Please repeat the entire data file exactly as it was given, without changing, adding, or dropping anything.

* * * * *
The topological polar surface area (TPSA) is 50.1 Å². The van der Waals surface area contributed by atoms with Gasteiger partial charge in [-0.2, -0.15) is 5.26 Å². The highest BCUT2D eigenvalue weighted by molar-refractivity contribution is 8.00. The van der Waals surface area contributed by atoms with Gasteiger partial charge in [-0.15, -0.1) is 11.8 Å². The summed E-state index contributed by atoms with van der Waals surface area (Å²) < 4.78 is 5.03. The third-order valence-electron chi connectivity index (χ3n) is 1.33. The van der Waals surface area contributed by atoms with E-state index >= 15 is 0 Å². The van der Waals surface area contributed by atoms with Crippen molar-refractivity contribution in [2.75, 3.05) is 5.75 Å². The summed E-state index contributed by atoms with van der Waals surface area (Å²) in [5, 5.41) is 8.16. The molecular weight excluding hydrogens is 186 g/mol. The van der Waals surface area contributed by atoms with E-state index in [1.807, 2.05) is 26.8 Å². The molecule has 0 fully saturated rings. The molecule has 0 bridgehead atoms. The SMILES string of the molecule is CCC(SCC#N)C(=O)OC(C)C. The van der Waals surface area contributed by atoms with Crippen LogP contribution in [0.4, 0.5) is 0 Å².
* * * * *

The topological polar surface area (TPSA) is 50.1 Å². The van der Waals surface area contributed by atoms with Gasteiger partial charge in [-0.2, -0.15) is 5.26 Å². The highest BCUT2D eigenvalue weighted by molar-refractivity contribution is 8.00. The van der Waals surface area contributed by atoms with Gasteiger partial charge in [-0.15, -0.1) is 11.8 Å². The summed E-state index contributed by atoms with van der Waals surface area (Å²) < 4.78 is 5.03. The third-order valence-electron chi connectivity index (χ3n) is 1.33. The van der Waals surface area contributed by atoms with E-state index >= 15 is 0 Å². The van der Waals surface area contributed by atoms with Crippen molar-refractivity contribution in [2.75, 3.05) is 5.75 Å². The summed E-state index contributed by atoms with van der Waals surface area (Å²) in [5, 5.41) is 8.16. The molecular weight excluding hydrogens is 186 g/mol. The van der Waals surface area contributed by atoms with E-state index in [1.807, 2.05) is 26.8 Å². The molecule has 0 fully saturated rings. The molecule has 0 bridgehead atoms. The SMILES string of the molecule is CCC(SCC#N)C(=O)OC(C)C. The van der Waals surface area contributed by atoms with Crippen LogP contribution in [0.4, 0.5) is 0 Å².